How Do Literary Scholars and Adventurers Cull Their Beloved Libraries?

Written by Christopher Caldwell on . Posted in Miscellaneous, Posts.



Overbooked



This is
a matter in which I am an expert. I am in possession of a gargantuan library,
lodged in an itty-bitty house full of children. Since for work I’m always
receiving semi-interesting books by the boxload, I face almost daily dilemmas
like: Do I want to get rid of this fascinating-looking history of the
Russo-Finnish war (which I really ought to know more about) and this book on
how undemocratic the Italian constitution is (which looks like it might be interesting)
and this novel that has rocked the Moroccan literary world? Or do I convert
the girls’ bedroom into a new wing of the library and tell them they’ll
have to sleep in the hallway from now on?


My library
can be kept to a semi-manageable three or four thousand volumes simply by culling
the crap. But Joe has it tougher. First, he’s a few decades older than
I, he’s a real literary man and he’s a sentimentalist–so all
his books have deep meaning to him. "I have books that I’ve lugged
around since before marriage," he writes. "I can remember the impetus
for buying almost all of them." Meanwhile, he is powerless to send his
favorites off to the pulp mill. "I would be willing to devote a day or
two to cataloguing and packing. But I know what will happen. I will see a book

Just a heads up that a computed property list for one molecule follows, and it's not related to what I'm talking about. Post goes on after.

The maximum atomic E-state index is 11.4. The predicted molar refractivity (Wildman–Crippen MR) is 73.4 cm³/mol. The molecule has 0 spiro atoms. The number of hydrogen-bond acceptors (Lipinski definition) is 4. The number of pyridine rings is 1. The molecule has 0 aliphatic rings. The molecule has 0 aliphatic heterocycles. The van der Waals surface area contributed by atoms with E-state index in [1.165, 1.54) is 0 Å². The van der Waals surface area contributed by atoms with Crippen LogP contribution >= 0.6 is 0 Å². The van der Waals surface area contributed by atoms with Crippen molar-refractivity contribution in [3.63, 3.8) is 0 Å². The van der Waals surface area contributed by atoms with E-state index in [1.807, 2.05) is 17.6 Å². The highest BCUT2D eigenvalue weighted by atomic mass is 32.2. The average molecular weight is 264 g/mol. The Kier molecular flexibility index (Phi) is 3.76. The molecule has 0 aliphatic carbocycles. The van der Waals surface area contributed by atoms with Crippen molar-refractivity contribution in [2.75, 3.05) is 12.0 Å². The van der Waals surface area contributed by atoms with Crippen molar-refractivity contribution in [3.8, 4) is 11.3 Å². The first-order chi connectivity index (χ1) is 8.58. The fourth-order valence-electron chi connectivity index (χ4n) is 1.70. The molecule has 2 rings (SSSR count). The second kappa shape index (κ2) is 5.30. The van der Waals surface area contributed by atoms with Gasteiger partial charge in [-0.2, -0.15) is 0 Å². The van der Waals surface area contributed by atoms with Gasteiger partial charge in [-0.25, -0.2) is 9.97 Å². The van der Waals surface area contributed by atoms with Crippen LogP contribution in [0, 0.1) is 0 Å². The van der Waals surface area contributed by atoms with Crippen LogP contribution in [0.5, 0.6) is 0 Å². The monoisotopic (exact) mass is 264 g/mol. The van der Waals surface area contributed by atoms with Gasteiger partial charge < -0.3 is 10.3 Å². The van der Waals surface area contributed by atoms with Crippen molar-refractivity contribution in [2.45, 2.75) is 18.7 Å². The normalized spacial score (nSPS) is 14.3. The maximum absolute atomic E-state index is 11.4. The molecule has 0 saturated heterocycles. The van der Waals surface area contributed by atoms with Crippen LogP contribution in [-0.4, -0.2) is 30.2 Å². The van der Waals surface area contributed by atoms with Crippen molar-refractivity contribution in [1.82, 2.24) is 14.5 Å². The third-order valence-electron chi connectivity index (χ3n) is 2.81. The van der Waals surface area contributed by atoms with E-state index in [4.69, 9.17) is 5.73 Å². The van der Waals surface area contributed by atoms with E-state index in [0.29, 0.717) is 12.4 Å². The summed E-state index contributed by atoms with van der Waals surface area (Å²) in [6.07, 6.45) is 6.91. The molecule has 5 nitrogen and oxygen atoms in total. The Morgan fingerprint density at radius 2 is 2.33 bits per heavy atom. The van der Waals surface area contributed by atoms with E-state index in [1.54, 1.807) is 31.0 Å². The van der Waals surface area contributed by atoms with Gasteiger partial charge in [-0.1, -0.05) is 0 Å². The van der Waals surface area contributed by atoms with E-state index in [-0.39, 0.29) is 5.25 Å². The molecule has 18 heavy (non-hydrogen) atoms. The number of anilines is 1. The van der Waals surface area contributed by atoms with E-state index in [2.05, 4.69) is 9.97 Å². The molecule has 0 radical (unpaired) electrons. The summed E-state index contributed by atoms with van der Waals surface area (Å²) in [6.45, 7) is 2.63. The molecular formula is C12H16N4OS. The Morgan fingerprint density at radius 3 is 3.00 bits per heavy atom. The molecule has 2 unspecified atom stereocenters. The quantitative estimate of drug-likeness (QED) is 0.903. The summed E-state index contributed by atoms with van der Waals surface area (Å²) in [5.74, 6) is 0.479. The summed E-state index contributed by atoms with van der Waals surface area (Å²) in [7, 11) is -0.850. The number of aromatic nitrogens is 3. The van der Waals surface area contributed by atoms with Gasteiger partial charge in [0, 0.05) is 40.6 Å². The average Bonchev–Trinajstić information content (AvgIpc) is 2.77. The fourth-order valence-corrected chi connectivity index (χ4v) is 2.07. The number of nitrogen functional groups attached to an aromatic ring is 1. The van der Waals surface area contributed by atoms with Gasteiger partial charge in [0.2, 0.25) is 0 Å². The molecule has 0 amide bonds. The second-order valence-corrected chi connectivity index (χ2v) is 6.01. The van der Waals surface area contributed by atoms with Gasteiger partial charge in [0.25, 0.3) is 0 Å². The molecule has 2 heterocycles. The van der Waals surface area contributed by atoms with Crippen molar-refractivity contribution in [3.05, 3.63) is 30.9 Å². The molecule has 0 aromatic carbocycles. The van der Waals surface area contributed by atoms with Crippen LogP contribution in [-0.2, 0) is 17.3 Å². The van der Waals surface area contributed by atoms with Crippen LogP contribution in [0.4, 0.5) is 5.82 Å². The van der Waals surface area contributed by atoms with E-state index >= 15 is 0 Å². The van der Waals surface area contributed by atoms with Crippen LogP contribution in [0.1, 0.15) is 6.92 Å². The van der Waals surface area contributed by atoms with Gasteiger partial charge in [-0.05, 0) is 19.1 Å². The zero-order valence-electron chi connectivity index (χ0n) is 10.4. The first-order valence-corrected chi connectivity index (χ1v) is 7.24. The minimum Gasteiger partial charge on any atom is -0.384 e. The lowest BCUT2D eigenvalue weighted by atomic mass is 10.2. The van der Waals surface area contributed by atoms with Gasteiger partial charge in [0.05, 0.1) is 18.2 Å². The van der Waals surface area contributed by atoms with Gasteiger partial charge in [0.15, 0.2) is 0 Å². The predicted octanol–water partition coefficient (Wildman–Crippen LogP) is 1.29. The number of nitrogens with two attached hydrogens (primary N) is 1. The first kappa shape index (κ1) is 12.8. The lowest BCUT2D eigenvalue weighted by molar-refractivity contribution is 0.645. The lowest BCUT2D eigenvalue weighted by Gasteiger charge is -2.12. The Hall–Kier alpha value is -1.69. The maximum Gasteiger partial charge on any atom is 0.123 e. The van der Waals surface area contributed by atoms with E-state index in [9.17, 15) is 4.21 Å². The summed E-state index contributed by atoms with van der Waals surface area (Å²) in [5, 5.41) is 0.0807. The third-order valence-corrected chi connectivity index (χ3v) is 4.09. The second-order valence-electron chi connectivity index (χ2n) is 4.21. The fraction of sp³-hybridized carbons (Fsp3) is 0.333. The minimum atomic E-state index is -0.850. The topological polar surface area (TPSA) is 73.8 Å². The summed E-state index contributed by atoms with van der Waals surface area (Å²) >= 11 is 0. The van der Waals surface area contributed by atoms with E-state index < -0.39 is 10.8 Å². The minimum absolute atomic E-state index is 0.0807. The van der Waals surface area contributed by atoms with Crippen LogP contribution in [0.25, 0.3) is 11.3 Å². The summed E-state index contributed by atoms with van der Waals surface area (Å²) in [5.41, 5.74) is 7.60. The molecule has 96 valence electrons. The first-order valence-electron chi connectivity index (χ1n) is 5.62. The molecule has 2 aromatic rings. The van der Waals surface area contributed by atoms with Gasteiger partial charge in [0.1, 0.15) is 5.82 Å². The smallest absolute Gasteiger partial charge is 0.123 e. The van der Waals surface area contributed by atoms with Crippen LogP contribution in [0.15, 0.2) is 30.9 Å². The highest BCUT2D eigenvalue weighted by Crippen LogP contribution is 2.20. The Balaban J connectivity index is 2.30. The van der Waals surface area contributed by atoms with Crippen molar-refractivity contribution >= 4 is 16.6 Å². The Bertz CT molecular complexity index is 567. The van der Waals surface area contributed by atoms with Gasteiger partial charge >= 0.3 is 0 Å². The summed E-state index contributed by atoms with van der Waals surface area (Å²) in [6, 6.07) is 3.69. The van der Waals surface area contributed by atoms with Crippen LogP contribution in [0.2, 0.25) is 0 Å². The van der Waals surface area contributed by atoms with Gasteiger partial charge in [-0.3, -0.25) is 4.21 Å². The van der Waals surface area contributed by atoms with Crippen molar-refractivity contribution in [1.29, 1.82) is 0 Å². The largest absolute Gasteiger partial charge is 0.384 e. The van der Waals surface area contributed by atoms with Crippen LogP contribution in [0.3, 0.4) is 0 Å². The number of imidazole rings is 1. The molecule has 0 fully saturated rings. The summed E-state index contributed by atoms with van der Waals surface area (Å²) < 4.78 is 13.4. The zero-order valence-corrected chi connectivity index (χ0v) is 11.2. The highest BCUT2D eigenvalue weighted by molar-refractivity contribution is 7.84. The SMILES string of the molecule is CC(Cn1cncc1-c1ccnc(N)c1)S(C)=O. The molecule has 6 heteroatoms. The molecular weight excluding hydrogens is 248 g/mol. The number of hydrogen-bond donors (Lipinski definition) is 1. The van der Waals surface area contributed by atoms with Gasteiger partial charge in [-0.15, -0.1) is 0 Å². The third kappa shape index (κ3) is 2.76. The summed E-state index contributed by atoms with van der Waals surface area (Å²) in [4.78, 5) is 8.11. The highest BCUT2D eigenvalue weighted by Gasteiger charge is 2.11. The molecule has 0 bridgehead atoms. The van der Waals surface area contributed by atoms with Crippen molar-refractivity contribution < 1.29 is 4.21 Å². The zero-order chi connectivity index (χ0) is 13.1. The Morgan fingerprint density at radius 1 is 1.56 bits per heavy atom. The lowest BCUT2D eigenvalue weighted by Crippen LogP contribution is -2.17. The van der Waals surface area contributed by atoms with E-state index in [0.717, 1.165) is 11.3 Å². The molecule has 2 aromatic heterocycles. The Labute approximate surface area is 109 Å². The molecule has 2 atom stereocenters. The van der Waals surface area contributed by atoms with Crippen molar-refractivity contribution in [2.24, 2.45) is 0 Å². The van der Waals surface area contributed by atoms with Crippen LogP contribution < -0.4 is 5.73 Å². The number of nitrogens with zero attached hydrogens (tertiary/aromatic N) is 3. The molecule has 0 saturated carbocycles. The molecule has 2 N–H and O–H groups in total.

I haven’t looked at in years, start reading it to see why I liked it at
one time, and lose myself for the next three hours."


So I thought
I would lay out for Joe (and for humanity) my guidelines for culling books.


A literary
person has first to decide how many books he needs. That depends on the era
he was born in (or, since we’re in post-postmodern times, on the era he
wishes he had been born in). A literary person is always part-scholar/part-adventurer,
and different ages have different conceptions of which side should predominate.
If you’re a mid-18th-century person, like Samuel Johnson comparing his
different Shakespeare folios, or a mid-19th-century one, like Longfellow, who
lived in Cambridge but studied Dante like an Italian, you’re a scholar,
and likely to want to accumulate a mammoth library. Longfellow couldn’t
simply walk next door and borrow the neighbor’s Guicciardini for the afternoon.


If you’re
a Romantic, like Byron heading off to the wars in Greece or Rimbaud moving to
Abyssinia, or a Modernist, like Scott Fitzgerald bumming around the South of
France, you’re an adventurer. (Modernism also produced its share of involuntary
adventurers, in the form of war refugees.) You need to travel light, and however
much you love books, you may not even want to have a big library. There
are exceptions to this rule–Hemingway, than whom no literary person was
more adventurous, piled up thousands of volumes in many languages.


Adventurers,
of course, rely on libraries–their local ones, and the private collections
of other people. My French friend, the psychologist and political scientist
Ali Magoudi, recently collaborated on a book with the bibliophilic Chirac adviser
Jerome Monod, and did a lot of writing at his co-author’s country house.
I asked him if it bothered him to have to work in a library that was bigger
than his own apartment. "Oh, my library is bigger than his," Ali replied.
"It’s called the Bibliotheque Nationale."


The age
we live in favors, de facto, the adventurer type. In an information age, there’s
no real desperate need to have a library for information’s sake. If Longfellow
were alive today, he still couldn’t get a copy of Guicciardini from his
next-door neighbor, but he could get on the Internet and have one sent by next-day